Sunday we gathered at FCC Houston for the First Sunday of Advent, like so many other congregations. Advent is a season in the church year, a time for expectant anticipation and repentant preparation. Why? Because in Advent something is being promised. God promises that something is going to happen that is larger than ourselves and our small lives."Preserve" by Laura Thewalt
The Gospel text for this Sunday was Mark 13:24-37, which is the closure of Jesus explaining when the world is going to end. You know the one, "the sun will be darkened, and the moon will not give it's light..." It's a rather strange and odd text, and in the proper frame of mind is also rather uncomfortable.
Here's the context: Jesus has just left the temple in Jerusalem where he was teaching with his disciples. He's just pointed out the poor widow who's put a few pennies into the offering - but which was all she had; literally her whole life's savings. As they leave, one of the disciples admires the huge stones of the temple and its grandeur and magnificence. Jesus replies, basically, "Yeah, aren't they. Isn't it. But hear me: a day is coming when not one stone will be left on another; every one will be thrown down!" Which actually happens around 70 CE when the Romans sacked Jerusalem and destroyed the temple.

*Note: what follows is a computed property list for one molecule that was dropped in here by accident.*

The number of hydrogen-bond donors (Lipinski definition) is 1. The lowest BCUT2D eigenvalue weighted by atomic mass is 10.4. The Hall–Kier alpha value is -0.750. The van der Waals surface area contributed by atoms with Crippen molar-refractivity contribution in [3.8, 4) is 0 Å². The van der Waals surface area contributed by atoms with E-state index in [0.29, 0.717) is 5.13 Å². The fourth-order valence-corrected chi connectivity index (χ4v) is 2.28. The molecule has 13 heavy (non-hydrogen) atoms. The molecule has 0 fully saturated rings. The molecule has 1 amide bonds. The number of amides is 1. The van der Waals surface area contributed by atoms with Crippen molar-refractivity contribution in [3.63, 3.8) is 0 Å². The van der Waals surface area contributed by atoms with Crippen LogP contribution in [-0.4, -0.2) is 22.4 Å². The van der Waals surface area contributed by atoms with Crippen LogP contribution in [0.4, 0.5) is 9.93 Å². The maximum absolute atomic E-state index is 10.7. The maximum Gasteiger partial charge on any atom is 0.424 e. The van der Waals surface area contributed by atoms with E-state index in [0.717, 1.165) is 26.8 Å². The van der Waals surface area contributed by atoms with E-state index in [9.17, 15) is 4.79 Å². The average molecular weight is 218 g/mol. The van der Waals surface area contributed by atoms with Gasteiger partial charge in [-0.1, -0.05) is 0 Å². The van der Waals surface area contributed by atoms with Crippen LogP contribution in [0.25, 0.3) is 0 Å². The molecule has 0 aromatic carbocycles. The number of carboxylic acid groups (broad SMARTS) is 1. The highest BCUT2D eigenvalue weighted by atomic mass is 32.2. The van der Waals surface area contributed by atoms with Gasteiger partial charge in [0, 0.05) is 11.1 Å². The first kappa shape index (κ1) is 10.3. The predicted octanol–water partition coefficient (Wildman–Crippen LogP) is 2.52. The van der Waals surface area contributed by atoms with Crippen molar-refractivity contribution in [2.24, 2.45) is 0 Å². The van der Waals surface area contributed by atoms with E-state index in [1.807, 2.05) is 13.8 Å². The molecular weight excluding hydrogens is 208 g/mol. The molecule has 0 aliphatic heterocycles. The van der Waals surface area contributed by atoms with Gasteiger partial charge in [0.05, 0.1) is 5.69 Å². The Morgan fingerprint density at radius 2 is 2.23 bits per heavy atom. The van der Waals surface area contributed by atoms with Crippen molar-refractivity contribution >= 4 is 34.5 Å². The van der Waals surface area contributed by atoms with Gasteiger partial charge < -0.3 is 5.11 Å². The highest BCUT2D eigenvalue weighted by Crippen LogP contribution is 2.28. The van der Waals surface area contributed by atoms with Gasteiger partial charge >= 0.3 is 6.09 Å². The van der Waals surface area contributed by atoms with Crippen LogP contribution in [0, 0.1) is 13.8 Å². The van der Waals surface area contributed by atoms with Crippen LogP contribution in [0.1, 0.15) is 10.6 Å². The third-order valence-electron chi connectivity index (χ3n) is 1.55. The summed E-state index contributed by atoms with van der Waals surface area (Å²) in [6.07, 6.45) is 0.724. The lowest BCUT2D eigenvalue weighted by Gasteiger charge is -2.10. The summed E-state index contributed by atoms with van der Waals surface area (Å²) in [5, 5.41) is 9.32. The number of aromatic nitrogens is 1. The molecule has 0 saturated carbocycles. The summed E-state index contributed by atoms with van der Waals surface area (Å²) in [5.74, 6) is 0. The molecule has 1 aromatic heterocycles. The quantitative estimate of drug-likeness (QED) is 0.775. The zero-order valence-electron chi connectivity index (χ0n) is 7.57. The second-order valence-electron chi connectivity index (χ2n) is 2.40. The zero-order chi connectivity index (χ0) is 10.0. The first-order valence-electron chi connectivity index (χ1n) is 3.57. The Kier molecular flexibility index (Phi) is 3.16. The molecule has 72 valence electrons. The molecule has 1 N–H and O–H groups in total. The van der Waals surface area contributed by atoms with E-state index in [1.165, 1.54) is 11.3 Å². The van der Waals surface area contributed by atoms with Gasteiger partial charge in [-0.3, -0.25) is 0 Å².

Moments later, Jesus is sitting on the Mount of Olives, looking out across the narrow Kidron Valley at the the temple, which was so massive it must have seemed like only a stones throw away. Recalling Jesus' pronouncement, Peter, James, John and also Andrew naturally want to know when this "great" thing is going to happened. And Jesus replies with what is the text for the First Sunday of Advent:
In those days, following that distress, the sun will be darkened, and the moon will not give it's light; the stars will fall from the sky, and the heavenly bodies will be shaken. At that time you will see the Son of Man coming in clouds of great power and glory. And he will send his angels and gather his elect from the four winds, from the ends of the earth to the ends of heaven...No one knows the hour...Be on your guard! Be alert! You do not know when that time will come. Mark 13:24-26, 32-33Jesus here can come across as an apocalyptic preacher rabidly spitting out that the world is about to end. We can picture Jesus standing on the street corner wearing a sandwich board that reads, "The World is About to End!" Harold Camping today has nothing on Jesus!